• #1415
      robbie
      5 Posts

      Where are these places in the UK where you need to pay cash for beer, aren’t able to use a card in small shops or need a minimum spend?

      Maybe a minimum spend on credit cards in some places, but I’ve not seen a minimum spend on a debit card transaction for several years. Similarly, I’ve not been in a pub or a small shop for some years that doesn’t take cards. I live in Kent, but spend a lot of my working/ leisure time in semi-rural Devon and Dorset, and visit villages and small towns in Scotland and Wales regularly, and I just don’t recognize the picture you’re painting here!

  • #1413
    ayme
    6 Posts

    I like cashless options and use contactless, chip and pin or phone payments for the vast majority of my purchases now. For me, it is very convenient and I don’t miss carrying around a purse full of loose change or having to buy something unwanted with a note so that I can pay for parking. Maybe the banks do have an agenda, although I suspect that article is overstating it, but for once it seems to be something that is making my life easier rather than harder.

    Large parts of Africa have been cashless for years. In areas where there is a mobile phone infrastructure but people living in rural areas have to make a round trip of several hours to get to the bank and risk being mugged as they withdraw their cash for a month, a cashless economy makes much more sense.

    For whoever was talking about splitting bills, in the US it is common to split the bill for card payments. You just ask the wait staff when you order and they keep track. I don’t know why that isn’t common here, seems like a social thing rather than a practical thing.

    The only thing that has become a bit more difficult is contributing to office collections for people leaving/ill etc. I also miss the roughly £5 a week that I used to collect from my other half leaving small change randomly scattered around the house…although I suspect the change benefits him

  • #1418
    Mikeisright
    5 Posts

    I only tried contactless about 18 months ago and I am Deffinatly a convert. I was my draw £100 out and that was my spending money until it ran out then get another £100 out. The problem is as soon as I break a note its gone and the change doesn’t seem to hang about either. I go on to a shop with cash and for some reason I buy crap I don’t want or need. Having gone contactless my money goes a lot further. I am basing this on the amount of money I have left at the end of the month compared to when I drew cash out. I do typically have £50 in my wallet though just in case.

  • #1419
    Bob
    5 Posts

    Don’t carry cash much at all now, but sometimes I think I should keep a couple of notes in my wallet. Took a new employee out for lunch on Wednesday, and felt like a real tool not being able to leave a tip for the (great) service. Paid by card, and there was no tip option, and I’m not convinced anyway it gets to the individual who served you. Guess I’ll have to go back in next week and leave a double tip.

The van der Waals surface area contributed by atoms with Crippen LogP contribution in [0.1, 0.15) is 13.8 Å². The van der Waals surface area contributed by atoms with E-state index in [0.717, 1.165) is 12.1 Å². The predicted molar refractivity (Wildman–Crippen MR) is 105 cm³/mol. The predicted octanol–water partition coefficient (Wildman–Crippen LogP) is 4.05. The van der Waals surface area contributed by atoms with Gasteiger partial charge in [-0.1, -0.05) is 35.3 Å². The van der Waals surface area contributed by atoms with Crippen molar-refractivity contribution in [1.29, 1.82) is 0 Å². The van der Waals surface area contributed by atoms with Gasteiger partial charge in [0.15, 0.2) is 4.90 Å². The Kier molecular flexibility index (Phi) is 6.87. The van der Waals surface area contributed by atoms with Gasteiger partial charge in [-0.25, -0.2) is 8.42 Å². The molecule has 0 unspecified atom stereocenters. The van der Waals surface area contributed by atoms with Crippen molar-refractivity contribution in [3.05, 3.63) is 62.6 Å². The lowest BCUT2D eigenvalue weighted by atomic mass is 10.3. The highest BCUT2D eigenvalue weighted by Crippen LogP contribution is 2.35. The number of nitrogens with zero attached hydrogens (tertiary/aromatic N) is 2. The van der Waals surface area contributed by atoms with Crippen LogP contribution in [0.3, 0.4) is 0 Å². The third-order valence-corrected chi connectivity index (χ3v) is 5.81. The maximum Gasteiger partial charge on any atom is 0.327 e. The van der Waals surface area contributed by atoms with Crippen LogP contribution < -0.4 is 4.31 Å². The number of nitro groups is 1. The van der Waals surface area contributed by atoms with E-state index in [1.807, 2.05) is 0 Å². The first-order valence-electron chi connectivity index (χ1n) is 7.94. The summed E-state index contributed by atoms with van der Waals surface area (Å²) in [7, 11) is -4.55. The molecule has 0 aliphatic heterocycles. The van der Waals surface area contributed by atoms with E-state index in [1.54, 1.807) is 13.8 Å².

• #1420
    Glenn
    3 Posts

    I use my card a lot and all medium sized purchases I make with it. However i always carry cash with me as a back up and for those occasions when I need it. For instance cash only drinks machines at work, places where the card machine has brokendown/ not yet been installed, pubs, giving to beggars, tipping waiters, buying small items and the odd out of the way place where they have prices in pounds shillings and pence.

  • #1421
    Ash
    1 Posts

    I rarely use cash these days, in fact, the only place I really use it now is in the pub because it’s marginally quicker with them not having to get the card reader out.

    I do have some worries about things going fully cashless though. If in the future, they totally phased out cash and everyone just had a card, which I think is not an unreasonable prediction in our lifetime. Then it would mean the whole money system being taken out of the hands of the bank of England and given solely to card companies like VISA etc.

    I’m normally one for privatisation but I think the money supply should be run by the state, maybe we’d all just have default government debit card accepted everywhere then could apply for VISA or Mastercard’s etc if we wished.

    • #1422
      Norman
      6 Posts

      I rarely use cash these days, in fact, the only place I really use it now is in the pub because it’s marginally quicker with them not having to get the card reader out.

      Increasing numbers of pubs have them fixed to the bar, which makes them much easier.

      I do have some worries about things going fully cashless though. If in the future, they totally phased out cash and everyone just had a card, which I think is not an unreasonable prediction in our lifetime. Then it would mean the whole money system being taken out of the hands of the bank of England and given solely to card companies like VISA etc.

      Not really, the Government can and should regulate providers and provide guarantees like the FSCS to ensure consumers are properly looked after.

      I’m not sure we need a Government provider, between Visa, MasterCard and AmEx provision is adequate in my mind (and if you’re concerned about downtime, have one of each). Downtime has mostly been within the banks’ internal systems so if you have a card from more than one bank (or perhaps a backup prepaid card with 50 quid on it) you’re pretty safe generally.

    • #1423
      john2
      2 Posts

      The real worry about going cashless is what the result of a determined cyberterrorist attack would be.

    • #1424
      David
      3 Posts

      Or a widespread power cut that kills access to all electronic payment systems in that area.

    • #1425
      Clare
      9 Posts

      Fortunately all this, while major events, are frankly rare to non-existent. And redundancy solutions increasingly reliable.

      We perhaps forget the degree to which a lack of ATMs used to impact us prior to cashless, the frequency of lost wallets and money, and the drip-drip of losses due to inefficiencies of cash.

      Monzo and Starling have been mentioned. Still in their infancy these two banks offer levels cashless service and support a generation ahead of traditional mobile and cashless banking. They should really be the benchmark by which this is judged.

    • #1426
      JGC
      15 Posts

      @clare I’d argue there are better out there, vipps in Norway, swish in sweden. You keep your normal bank, the mobile payment system is supported by every bank in that country. You can pay mobile to mobile, or mobile to account.. and you never have hand over your account details or know the other person. The apps are free and support by the national bankID system. So you can decide where you are how you pay; deferred and invoiced, chip&pin, contactless or mobile. All of the same bank account.